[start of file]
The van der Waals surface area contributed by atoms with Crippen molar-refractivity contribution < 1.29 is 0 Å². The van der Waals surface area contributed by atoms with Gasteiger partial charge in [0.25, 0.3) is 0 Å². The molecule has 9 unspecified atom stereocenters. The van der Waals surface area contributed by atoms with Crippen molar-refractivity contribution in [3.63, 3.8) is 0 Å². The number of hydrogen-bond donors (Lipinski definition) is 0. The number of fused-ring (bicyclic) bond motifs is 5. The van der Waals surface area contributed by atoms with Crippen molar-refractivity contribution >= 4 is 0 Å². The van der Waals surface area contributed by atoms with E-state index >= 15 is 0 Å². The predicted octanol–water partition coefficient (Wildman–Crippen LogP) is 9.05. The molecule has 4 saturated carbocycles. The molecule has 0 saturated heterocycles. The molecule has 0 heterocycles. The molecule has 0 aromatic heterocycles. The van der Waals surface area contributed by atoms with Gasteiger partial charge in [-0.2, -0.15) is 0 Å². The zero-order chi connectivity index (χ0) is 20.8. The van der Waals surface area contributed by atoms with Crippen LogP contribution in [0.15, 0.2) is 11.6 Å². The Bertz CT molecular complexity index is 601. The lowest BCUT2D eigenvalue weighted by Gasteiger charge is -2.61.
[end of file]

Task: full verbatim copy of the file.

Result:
The van der Waals surface area contributed by atoms with Crippen molar-refractivity contribution < 1.29 is 0 Å². The van der Waals surface area contributed by atoms with Gasteiger partial charge in [0.25, 0.3) is 0 Å². The molecule has 9 unspecified atom stereocenters. The van der Waals surface area contributed by atoms with Crippen molar-refractivity contribution in [3.63, 3.8) is 0 Å². The number of hydrogen-bond donors (Lipinski definition) is 0. The number of fused-ring (bicyclic) bond motifs is 5. The van der Waals surface area contributed by atoms with Crippen molar-refractivity contribution >= 4 is 0 Å². The van der Waals surface area contributed by atoms with E-state index >= 15 is 0 Å². The predicted octanol–water partition coefficient (Wildman–Crippen LogP) is 9.05. The molecule has 4 saturated carbocycles. The molecule has 0 saturated heterocycles. The molecule has 0 heterocycles. The molecule has 0 aromatic heterocycles. The van der Waals surface area contributed by atoms with Gasteiger partial charge in [-0.2, -0.15) is 0 Å². The zero-order chi connectivity index (χ0) is 20.8. The van der Waals surface area contributed by atoms with Crippen LogP contribution in [0.15, 0.2) is 11.6 Å². The Bertz CT molecular complexity index is 601. The lowest BCUT2D eigenvalue weighted by Gasteiger charge is -2.61.